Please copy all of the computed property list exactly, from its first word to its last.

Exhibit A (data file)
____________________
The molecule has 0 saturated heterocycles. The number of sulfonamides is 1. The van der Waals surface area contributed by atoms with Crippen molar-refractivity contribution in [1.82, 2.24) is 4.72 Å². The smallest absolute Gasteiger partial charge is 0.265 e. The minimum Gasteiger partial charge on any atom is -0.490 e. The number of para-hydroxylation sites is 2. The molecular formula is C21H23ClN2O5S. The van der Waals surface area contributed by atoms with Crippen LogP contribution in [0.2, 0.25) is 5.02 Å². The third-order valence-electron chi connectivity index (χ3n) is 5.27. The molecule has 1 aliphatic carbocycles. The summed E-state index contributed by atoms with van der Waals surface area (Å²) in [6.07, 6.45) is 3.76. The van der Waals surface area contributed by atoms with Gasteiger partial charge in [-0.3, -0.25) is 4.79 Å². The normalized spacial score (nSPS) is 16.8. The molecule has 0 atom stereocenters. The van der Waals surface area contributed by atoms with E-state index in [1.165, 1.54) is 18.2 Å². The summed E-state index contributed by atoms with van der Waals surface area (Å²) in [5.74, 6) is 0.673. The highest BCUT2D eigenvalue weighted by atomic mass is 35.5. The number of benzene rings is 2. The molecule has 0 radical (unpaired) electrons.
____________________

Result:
The molecule has 0 saturated heterocycles. The number of sulfonamides is 1. The van der Waals surface area contributed by atoms with Crippen molar-refractivity contribution in [1.82, 2.24) is 4.72 Å². The smallest absolute Gasteiger partial charge is 0.265 e. The minimum Gasteiger partial charge on any atom is -0.490 e. The number of para-hydroxylation sites is 2. The molecular formula is C21H23ClN2O5S. The van der Waals surface area contributed by atoms with Crippen LogP contribution in [0.2, 0.25) is 5.02 Å². The third-order valence-electron chi connectivity index (χ3n) is 5.27. The molecule has 1 aliphatic carbocycles. The summed E-state index contributed by atoms with van der Waals surface area (Å²) in [6.07, 6.45) is 3.76. The van der Waals surface area contributed by atoms with Gasteiger partial charge in [-0.3, -0.25) is 4.79 Å². The normalized spacial score (nSPS) is 16.8. The molecule has 0 atom stereocenters. The van der Waals surface area contributed by atoms with E-state index in [1.165, 1.54) is 18.2 Å². The summed E-state index contributed by atoms with van der Waals surface area (Å²) in [5.74, 6) is 0.673. The highest BCUT2D eigenvalue weighted by atomic mass is 35.5. The number of benzene rings is 2. The molecule has 0 radical (unpaired) electrons.